An Unloving Mother
I often google such terms as "world's best mother" and "loving mom." It has almost become a habit of mine: turn on the laptop, open Internet Explorer, type in the usual queries . . . and have a box of tissues handy.
I think that I do this in vain hope that by reading of a normal or even extraordinary mother, I might displace the reality of my own. Why else would I cry whenever I see a sitcom matron showing the slightest, silliest facsimile of love?
Forgive my babble. I shall start at the beginning.
From what I understand, my mother was raised in a fairly crazy household. Her sister (my aunt) attempted suicide, my grandmother was emotionally distant, and her parents divorced when she was in her early teens.
She then proceeded to marry (and divorce) two men, one in college and one in her mid-thirties, the latter of whom was my father. She physically and emotionally abused the both of us, the whole while maintaining a blatantly favoritistic relationship with my little sister. Most notably, she once called the police on my father for supposedly pushing her (I saw-he did no such thing). I was about six.
My parents divorced when I was in the second grade. The abuse did not stop. She covered my mouth and nose to keep me quiet, sat on me to restrain me, took my possessions away from me for no reason (or due to my sister's machinations - she learned how to milk my mother's favors towards her at an early age), hit me, slapped me, kicked at me, and even choked me a few times. Once, she left me at a restaurant. Social Services investigated at least three times, but my mother, a lawyer, slipped out of trouble on each occasion. This continued into the seventh grade (last year).
At that point, my father finally realized the extent of my mother's abuse. He threatened court action, and she finally relented. I now spend every other weekend with her.
At first, it worked - now that my mother and I were out of each-others' faces, we got along reasonably well, considering what I believe to be her mental illness. Recently, though, she has reverted to her prior behaviors, albeit less physical - she cannot push me (a 14 year old boy) around any longer.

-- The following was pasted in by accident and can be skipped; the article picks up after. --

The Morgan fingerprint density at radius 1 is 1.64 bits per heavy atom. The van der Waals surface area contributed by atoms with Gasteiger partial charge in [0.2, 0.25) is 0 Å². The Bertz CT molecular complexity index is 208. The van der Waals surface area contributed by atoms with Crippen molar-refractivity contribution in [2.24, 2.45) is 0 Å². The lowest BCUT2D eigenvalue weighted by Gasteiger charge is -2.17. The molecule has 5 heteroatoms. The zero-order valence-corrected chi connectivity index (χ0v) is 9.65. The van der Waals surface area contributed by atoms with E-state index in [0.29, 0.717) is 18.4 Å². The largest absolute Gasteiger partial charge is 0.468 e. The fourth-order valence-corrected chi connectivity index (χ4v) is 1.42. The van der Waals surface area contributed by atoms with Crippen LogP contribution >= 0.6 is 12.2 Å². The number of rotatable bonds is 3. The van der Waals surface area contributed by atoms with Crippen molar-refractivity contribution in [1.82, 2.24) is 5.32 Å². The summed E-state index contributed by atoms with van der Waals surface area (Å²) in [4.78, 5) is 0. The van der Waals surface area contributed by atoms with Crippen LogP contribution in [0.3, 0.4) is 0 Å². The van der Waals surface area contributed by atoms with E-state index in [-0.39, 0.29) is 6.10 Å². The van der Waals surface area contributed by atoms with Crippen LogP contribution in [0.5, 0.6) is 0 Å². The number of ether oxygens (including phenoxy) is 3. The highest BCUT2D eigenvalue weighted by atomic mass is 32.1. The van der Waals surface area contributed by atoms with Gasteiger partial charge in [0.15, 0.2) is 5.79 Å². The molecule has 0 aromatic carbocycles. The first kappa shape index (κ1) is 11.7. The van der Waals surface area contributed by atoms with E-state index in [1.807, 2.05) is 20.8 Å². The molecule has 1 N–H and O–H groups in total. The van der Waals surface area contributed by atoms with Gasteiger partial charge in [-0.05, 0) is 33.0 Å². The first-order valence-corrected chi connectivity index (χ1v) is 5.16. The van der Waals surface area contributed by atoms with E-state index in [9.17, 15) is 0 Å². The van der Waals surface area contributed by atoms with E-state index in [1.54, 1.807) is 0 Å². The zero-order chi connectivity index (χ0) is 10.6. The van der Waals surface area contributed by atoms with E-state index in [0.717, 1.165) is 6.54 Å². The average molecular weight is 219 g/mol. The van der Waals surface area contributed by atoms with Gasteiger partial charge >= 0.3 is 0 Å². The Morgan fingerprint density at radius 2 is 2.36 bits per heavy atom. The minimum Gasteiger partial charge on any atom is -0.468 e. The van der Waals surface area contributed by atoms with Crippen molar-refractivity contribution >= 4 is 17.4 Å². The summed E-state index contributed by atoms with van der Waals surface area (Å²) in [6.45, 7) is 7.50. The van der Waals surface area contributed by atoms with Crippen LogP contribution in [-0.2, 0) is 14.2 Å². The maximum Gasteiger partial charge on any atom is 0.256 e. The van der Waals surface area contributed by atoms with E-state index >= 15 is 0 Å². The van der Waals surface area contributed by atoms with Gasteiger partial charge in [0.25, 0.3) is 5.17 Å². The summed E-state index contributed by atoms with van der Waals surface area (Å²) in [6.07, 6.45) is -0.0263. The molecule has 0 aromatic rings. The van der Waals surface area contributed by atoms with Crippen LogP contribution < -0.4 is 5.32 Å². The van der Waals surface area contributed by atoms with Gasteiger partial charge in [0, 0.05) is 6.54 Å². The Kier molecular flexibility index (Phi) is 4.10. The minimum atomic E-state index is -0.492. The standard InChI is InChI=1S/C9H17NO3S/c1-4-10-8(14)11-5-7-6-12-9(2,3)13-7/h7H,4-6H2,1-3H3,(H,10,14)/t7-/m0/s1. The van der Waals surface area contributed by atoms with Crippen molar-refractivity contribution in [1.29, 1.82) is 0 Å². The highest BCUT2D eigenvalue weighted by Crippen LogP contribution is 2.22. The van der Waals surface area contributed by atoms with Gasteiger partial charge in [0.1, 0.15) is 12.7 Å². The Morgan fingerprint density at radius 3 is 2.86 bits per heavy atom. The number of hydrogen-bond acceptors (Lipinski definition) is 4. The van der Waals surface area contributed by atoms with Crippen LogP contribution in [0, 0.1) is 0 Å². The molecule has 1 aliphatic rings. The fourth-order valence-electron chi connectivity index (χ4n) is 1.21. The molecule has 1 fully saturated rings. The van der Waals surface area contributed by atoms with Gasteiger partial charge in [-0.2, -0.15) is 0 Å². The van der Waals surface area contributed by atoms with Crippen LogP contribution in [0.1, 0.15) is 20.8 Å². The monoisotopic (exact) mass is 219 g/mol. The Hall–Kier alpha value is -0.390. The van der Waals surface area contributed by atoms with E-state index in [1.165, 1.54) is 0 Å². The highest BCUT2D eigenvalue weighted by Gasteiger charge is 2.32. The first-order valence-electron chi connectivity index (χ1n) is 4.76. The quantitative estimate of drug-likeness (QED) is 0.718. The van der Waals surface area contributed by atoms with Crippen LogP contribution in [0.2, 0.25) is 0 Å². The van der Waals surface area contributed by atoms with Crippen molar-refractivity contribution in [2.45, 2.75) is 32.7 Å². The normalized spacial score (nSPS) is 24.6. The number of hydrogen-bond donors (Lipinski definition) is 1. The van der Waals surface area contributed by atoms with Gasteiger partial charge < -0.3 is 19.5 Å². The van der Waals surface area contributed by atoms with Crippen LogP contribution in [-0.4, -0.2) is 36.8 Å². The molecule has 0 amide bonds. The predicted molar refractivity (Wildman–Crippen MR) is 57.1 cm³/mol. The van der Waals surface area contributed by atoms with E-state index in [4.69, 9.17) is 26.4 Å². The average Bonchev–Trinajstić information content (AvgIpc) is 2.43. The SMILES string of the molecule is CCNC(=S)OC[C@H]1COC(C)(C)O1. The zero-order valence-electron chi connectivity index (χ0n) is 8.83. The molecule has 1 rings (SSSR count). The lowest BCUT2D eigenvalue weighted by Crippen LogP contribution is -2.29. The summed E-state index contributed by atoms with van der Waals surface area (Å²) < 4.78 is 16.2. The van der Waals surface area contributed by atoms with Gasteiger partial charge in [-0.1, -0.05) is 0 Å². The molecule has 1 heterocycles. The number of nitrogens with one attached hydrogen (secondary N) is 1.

To summarize, though, I resent my mother:
- I grew up without a positive female role model in my life until I got to know my stepmother, a wonderful (and NORMAL) woman. This, from what I have read, could affect my ability to form normal relationship[s with women in my life. I worry I could be an abusive husband and father.
- My sister and I fight almost constantly when together. I attribute this to jealousy on my part (after all, she was my mother's favored child!) and manipulative behavior on her part. She has learned some fairly wrong things about how to relate to others, and how to get things she wants. I already see my sister emulating my mother, and worry for her.
- She is bankrupting my father. I will attend the preparatory boarding Hotchkiss School next year, and my mother refuses to help foot the bill.
- When has she ever truly encouraged me? Does she, as she suspiciously claims, love me? Actions, not words, say otherwise.
- She believes that turning on the television or giving me my laptop back solves what often seems like our mutual animosity, but she is wrong.
- How can I relate to those who HAVE had a real mother in their lives?
- I become upset at the slightest things, as I mentioned above. The emotional wounds she has inflicted unto me are still raw and bleeding.
- I worry I will not miss her when she is gone.
- She has ruined my life - see above.
I resent my mother.